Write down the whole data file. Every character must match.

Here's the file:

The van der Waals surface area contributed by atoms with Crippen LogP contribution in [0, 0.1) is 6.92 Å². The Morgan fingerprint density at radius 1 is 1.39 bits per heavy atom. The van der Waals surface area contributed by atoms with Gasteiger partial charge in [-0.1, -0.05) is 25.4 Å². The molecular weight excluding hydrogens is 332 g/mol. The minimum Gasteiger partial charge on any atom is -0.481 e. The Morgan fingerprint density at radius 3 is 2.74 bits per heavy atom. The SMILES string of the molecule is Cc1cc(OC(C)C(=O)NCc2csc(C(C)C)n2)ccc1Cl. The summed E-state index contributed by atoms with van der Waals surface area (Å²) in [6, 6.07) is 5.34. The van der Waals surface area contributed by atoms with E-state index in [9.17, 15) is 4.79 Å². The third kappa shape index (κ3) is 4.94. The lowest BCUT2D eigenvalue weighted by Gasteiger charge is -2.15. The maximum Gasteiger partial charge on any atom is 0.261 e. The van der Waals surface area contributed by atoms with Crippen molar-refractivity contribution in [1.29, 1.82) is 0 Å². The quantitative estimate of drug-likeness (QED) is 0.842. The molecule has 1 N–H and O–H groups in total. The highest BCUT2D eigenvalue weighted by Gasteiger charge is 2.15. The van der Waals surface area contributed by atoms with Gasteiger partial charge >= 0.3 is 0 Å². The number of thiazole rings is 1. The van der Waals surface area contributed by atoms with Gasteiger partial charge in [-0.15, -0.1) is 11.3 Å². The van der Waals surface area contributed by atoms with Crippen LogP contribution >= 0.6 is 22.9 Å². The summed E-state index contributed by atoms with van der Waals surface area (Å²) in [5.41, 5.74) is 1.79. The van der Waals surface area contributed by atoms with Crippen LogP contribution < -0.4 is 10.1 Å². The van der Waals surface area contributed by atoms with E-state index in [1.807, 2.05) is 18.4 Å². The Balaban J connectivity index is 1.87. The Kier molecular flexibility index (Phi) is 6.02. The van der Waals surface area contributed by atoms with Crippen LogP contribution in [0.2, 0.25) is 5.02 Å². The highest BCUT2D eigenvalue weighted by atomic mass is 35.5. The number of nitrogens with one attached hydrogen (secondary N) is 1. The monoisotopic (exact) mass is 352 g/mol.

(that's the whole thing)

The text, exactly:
The van der Waals surface area contributed by atoms with Crippen LogP contribution in [0, 0.1) is 6.92 Å². The Morgan fingerprint density at radius 1 is 1.39 bits per heavy atom. The van der Waals surface area contributed by atoms with Gasteiger partial charge in [-0.1, -0.05) is 25.4 Å². The molecular weight excluding hydrogens is 332 g/mol. The minimum Gasteiger partial charge on any atom is -0.481 e. The Morgan fingerprint density at radius 3 is 2.74 bits per heavy atom. The SMILES string of the molecule is Cc1cc(OC(C)C(=O)NCc2csc(C(C)C)n2)ccc1Cl. The summed E-state index contributed by atoms with van der Waals surface area (Å²) in [6, 6.07) is 5.34. The van der Waals surface area contributed by atoms with E-state index in [9.17, 15) is 4.79 Å². The third kappa shape index (κ3) is 4.94. The lowest BCUT2D eigenvalue weighted by Gasteiger charge is -2.15. The maximum Gasteiger partial charge on any atom is 0.261 e. The van der Waals surface area contributed by atoms with Crippen molar-refractivity contribution in [1.29, 1.82) is 0 Å². The quantitative estimate of drug-likeness (QED) is 0.842. The molecule has 1 N–H and O–H groups in total. The highest BCUT2D eigenvalue weighted by Gasteiger charge is 2.15. The van der Waals surface area contributed by atoms with Gasteiger partial charge >= 0.3 is 0 Å². The number of thiazole rings is 1. The van der Waals surface area contributed by atoms with Gasteiger partial charge in [-0.15, -0.1) is 11.3 Å². The van der Waals surface area contributed by atoms with Crippen LogP contribution >= 0.6 is 22.9 Å². The summed E-state index contributed by atoms with van der Waals surface area (Å²) in [5.41, 5.74) is 1.79. The van der Waals surface area contributed by atoms with Crippen LogP contribution < -0.4 is 10.1 Å². The van der Waals surface area contributed by atoms with E-state index in [1.807, 2.05) is 18.4 Å². The Balaban J connectivity index is 1.87. The Kier molecular flexibility index (Phi) is 6.02. The van der Waals surface area contributed by atoms with Crippen LogP contribution in [0.2, 0.25) is 5.02 Å². The highest BCUT2D eigenvalue weighted by atomic mass is 35.5. The number of nitrogens with one attached hydrogen (secondary N) is 1. The monoisotopic (exact) mass is 352 g/mol.